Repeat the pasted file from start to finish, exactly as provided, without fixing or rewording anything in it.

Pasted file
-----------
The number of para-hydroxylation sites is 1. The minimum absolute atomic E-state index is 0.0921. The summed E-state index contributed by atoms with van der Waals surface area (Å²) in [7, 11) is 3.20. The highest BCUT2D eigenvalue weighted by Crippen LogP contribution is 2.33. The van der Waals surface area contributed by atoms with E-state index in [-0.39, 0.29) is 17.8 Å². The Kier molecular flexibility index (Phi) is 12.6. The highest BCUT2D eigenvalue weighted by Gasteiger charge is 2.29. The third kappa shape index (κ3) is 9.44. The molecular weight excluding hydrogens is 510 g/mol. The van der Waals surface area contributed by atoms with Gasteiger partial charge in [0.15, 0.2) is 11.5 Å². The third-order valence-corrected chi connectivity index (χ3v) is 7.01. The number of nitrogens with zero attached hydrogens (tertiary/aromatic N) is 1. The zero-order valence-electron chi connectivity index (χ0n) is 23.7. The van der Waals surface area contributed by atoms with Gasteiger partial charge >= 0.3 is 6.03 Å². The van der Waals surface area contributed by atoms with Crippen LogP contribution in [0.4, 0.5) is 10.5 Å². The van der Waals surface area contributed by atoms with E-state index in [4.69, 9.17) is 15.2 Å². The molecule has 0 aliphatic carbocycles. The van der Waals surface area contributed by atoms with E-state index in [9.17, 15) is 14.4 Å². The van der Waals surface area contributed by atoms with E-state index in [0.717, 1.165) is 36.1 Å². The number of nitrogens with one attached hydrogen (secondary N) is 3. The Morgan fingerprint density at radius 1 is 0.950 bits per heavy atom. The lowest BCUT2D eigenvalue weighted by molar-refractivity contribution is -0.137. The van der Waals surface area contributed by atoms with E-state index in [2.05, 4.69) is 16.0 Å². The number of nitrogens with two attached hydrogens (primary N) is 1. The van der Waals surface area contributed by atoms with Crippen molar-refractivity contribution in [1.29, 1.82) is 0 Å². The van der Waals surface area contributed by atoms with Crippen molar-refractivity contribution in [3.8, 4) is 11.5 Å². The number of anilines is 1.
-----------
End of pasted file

The number of para-hydroxylation sites is 1. The minimum absolute atomic E-state index is 0.0921. The summed E-state index contributed by atoms with van der Waals surface area (Å²) in [7, 11) is 3.20. The highest BCUT2D eigenvalue weighted by Crippen LogP contribution is 2.33. The van der Waals surface area contributed by atoms with E-state index in [-0.39, 0.29) is 17.8 Å². The Kier molecular flexibility index (Phi) is 12.6. The highest BCUT2D eigenvalue weighted by Gasteiger charge is 2.29. The third kappa shape index (κ3) is 9.44. The molecular weight excluding hydrogens is 510 g/mol. The van der Waals surface area contributed by atoms with Gasteiger partial charge in [0.15, 0.2) is 11.5 Å². The third-order valence-corrected chi connectivity index (χ3v) is 7.01. The number of nitrogens with zero attached hydrogens (tertiary/aromatic N) is 1. The zero-order valence-electron chi connectivity index (χ0n) is 23.7. The van der Waals surface area contributed by atoms with Gasteiger partial charge >= 0.3 is 6.03 Å². The van der Waals surface area contributed by atoms with Crippen LogP contribution in [0.4, 0.5) is 10.5 Å². The van der Waals surface area contributed by atoms with E-state index in [4.69, 9.17) is 15.2 Å². The molecule has 0 aliphatic carbocycles. The van der Waals surface area contributed by atoms with E-state index in [9.17, 15) is 14.4 Å². The van der Waals surface area contributed by atoms with E-state index in [0.717, 1.165) is 36.1 Å². The number of nitrogens with one attached hydrogen (secondary N) is 3. The Morgan fingerprint density at radius 1 is 0.950 bits per heavy atom. The lowest BCUT2D eigenvalue weighted by molar-refractivity contribution is -0.137. The van der Waals surface area contributed by atoms with E-state index in [2.05, 4.69) is 16.0 Å². The number of nitrogens with two attached hydrogens (primary N) is 1. The van der Waals surface area contributed by atoms with Crippen molar-refractivity contribution in [1.29, 1.82) is 0 Å². The van der Waals surface area contributed by atoms with Crippen molar-refractivity contribution in [3.8, 4) is 11.5 Å². The number of anilines is 1.